8. When the seller has transferred to the buyer all significant risks and rewards of ownership, it would be appropriate to recognize revenue at that stage subject to fulfillment of other conditions specified in paragraph 6 above, provided the seller has no further substantial acts to complete under the contract. However, in case the seller is obliged to perform any substantial acts after the transfer of all significant risks and rewards of ownership, revenue should be recognized on proportionate basis as the acts are performed, i.e., by applying the percentage of completion method in the manner explained in Accounting Standard (AS) 7, Construction Contracts. An example is a building or other facility on which construction has not been completed though all significant risks and rewards of ownership have been transferred pursuant to the fulfillment of conditions stated in paragraph 7 above. Another example is of a land which is yet to be developed though the seller has transferred all significant risks and rewards of ownership of the land to the buyer through an agreement for sale as per paragraph 7 above.”
I think this means that having once sold the rights to the buyer, the seller is merely a contractor and can therefore start booking revenues based on the work completed, i.e. even if a building is still under construction, the builder can start booking revenues and profits on it.
I am no expert on the accounting standards that are practiced by real estate companies in India, and after looking at the Notes to Accounting Policies in the Annual Report and in the most recent quarterly result for Lok Housing, my doubts have only increased. However, there have been some insightful articles in the press in recent times, which touch upon this topic:
- An article in the Hindu Business Line by Dolphy D’Souza of E&Y [link].
- An article in the Business Standard [link]
An unsatisfactory situation
This raises two questions:
- How can a Company be allowed to book sales and profits for transactions never completed and allowed to carry it for 2-3 years? Surprisingly, there are no provisions for bad debts in any of the years during 2006-08, the maximum sundry debtors (outstanding for more than six months that the Company reported by Rs.147 crore in FY08, half of what was due to Lok Housing and that they belonged to previous years?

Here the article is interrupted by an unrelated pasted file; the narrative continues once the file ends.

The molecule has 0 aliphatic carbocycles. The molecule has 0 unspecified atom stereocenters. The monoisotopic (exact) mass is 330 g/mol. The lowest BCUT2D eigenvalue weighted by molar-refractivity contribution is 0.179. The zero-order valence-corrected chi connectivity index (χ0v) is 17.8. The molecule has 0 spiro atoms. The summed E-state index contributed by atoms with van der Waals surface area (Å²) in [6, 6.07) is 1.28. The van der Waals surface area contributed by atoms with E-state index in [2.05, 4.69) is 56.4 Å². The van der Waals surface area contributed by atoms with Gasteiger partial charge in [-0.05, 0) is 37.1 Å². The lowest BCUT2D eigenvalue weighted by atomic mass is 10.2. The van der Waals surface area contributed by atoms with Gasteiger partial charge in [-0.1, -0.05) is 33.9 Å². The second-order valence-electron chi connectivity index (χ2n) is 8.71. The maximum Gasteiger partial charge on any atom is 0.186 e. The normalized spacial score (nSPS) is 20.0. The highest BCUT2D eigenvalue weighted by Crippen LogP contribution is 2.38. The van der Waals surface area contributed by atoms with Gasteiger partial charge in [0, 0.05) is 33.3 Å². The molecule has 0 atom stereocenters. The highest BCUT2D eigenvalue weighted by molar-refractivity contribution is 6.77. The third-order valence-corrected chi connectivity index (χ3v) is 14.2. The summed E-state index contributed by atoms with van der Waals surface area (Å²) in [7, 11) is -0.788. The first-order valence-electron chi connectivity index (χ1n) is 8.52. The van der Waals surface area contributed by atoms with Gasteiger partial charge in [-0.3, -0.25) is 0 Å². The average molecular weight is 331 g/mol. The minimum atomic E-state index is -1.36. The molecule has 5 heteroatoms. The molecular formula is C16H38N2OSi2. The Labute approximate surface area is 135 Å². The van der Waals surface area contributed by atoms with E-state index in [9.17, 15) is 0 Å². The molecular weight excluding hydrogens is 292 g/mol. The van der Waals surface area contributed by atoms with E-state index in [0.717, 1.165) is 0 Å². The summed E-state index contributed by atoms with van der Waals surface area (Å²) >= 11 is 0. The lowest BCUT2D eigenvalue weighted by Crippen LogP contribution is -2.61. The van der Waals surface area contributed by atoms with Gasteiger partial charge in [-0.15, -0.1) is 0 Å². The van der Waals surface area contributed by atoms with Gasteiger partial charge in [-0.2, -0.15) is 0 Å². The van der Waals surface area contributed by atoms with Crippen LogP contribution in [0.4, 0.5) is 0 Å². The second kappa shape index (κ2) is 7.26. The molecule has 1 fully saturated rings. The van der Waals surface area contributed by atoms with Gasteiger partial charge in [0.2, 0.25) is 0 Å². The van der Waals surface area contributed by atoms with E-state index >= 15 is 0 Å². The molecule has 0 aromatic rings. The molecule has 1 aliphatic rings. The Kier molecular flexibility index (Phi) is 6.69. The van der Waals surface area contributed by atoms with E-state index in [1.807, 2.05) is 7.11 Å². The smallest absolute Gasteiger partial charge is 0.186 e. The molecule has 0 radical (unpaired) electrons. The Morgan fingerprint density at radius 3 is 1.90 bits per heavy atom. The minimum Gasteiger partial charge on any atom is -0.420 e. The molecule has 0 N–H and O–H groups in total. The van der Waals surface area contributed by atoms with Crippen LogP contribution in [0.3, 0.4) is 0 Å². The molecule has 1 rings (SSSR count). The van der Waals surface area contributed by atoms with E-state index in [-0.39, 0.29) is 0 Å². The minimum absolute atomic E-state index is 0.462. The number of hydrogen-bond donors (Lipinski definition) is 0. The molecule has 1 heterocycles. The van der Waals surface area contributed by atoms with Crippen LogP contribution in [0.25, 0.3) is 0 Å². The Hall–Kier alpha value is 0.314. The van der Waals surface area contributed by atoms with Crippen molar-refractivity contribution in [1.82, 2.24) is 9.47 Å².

- Even if our Accounting Standards do allow companies to book sales and profits without delivering the underlying consideration because there is an ‘agreement to sale’ in place, why is Lok Housing mutually terminating/cancelling these contracts and not going to the Court of Law and make those involved pay for the agreements entered into? How can a company benignly view cancellation of the agreements that are supposed to have earned it all the profits it reported in the last three years?
Disclosure: I have no shares of any Indian real estate company, and never have. I may never even invest in them in future too, unless there is more transparency in the way they operate, report their financials and the way the entire real estate market in India operates.
What can we do better?
I think the government would do well to:
- Make it compulsory for all the local municipalities (such as the BMC) across India to provide all information pertaining to real estate projects (the clearances/objections, blue prints of plans applied for by developers and thereafter approved by the municipal authorities, and other related and important documents), on the Internet.
- Ask every builder to a) Create a website, b) Make the entire plan as approved by the local authorities, the various clearances (CC, OC, etc.), and the flats/offices (including the ones currently on sale/already sold) available on the site with daily updates.
- Clarify guidelines on financial reporting, or else more episodes like Lok Housing will come about, particularly given the softness in real estate prices.